Noguchi Coffee Tables

Written by Nicholas Kamuda
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Though Isamu Noguchi wasn't known expressly for his furniture designs, Noguchi coffee tables remain one of the most recognizable pieces of 20th century modern furniture. Noguchi blended his experience as a sculptor, craftsman, and modernist in his coffee table to produce a design that is more organic than many of his contemporaries, but just as simple and just as clean. The Noguchi coffee tables escaped the rigid geometry of modernism just before expressive, curvilinear forms came into vogue.

The coffee table, which was introduced in 1947, was the result of an illustration of Noguchi's that was used in the writings of his friend, George Nelson. At the time, Nelson was the Director of Design for Herman Miller furniture, an American furniture company, and was looking to invigorate the Herman Miller catalog with the work of fresh, modern designers. Nelson loved the design, and persuaded Noguchi to make the table with Herman Miller.

Comparing Noguchi Coffee Tables to His Other Work

You can get a sense of Noguchi's thoughts on form by comparing his table to some of his other sculptural works of the 1940s. Side by side, the only real difference is that the table's black wood balances a pane of glass on the upper edge, whereas many of his sculptures jut and curve take advantage their surroundings, reaching out into space. A similar attitude inhabits many of Noguchi's sculptures of the time (including Noguchi coffee tables) that creates a continuum of line, curve, and plane, among both positive and negative shapes.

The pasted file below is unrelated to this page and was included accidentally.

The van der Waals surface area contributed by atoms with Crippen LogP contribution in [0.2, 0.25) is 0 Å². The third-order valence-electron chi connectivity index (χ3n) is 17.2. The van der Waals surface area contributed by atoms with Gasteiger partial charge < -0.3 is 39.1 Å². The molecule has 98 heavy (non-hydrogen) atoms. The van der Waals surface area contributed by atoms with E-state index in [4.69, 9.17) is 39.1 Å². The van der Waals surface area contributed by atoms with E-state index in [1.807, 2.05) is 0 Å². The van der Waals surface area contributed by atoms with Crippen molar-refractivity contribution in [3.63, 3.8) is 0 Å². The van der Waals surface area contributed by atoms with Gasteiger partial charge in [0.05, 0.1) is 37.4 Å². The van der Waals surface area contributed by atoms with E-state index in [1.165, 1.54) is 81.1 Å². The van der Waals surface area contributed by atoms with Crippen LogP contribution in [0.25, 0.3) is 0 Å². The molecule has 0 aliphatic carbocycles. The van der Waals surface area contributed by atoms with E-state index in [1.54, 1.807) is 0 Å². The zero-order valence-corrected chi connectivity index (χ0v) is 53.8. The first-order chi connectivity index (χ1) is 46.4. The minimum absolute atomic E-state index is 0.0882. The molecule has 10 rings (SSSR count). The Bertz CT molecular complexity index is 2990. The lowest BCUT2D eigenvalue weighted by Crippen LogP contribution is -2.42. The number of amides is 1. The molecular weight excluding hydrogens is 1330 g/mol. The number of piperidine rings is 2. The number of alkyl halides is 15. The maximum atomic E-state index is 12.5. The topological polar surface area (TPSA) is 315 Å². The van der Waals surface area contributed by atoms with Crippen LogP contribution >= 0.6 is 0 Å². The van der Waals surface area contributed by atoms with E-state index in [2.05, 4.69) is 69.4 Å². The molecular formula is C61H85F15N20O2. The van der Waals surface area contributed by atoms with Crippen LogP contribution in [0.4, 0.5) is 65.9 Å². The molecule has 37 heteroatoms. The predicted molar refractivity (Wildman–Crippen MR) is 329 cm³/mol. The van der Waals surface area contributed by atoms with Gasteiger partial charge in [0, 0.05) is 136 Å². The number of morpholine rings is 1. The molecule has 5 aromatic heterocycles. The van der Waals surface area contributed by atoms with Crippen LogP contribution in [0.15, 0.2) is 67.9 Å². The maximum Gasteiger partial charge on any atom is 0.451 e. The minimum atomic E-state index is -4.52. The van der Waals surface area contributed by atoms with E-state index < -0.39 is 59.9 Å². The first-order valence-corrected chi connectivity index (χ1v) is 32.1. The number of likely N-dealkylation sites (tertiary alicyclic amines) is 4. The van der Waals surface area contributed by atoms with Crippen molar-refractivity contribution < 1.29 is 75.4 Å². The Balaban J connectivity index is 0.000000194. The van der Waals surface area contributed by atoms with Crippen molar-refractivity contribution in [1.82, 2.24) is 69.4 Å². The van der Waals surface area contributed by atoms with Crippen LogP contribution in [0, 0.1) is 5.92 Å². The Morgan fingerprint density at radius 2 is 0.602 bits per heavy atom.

Noguchi's vision of "shaping space" is fully realized in this table; the bent form of the base and the thick glass top give order to the space around the table, without disrupting it. He achieves this through the cleanliness of his forms and the character of his lines. The Noguchi table is reduced to the minimum number of elements needed: no joints, one small point of connection, and only three legs make it the foundation of simplicity.

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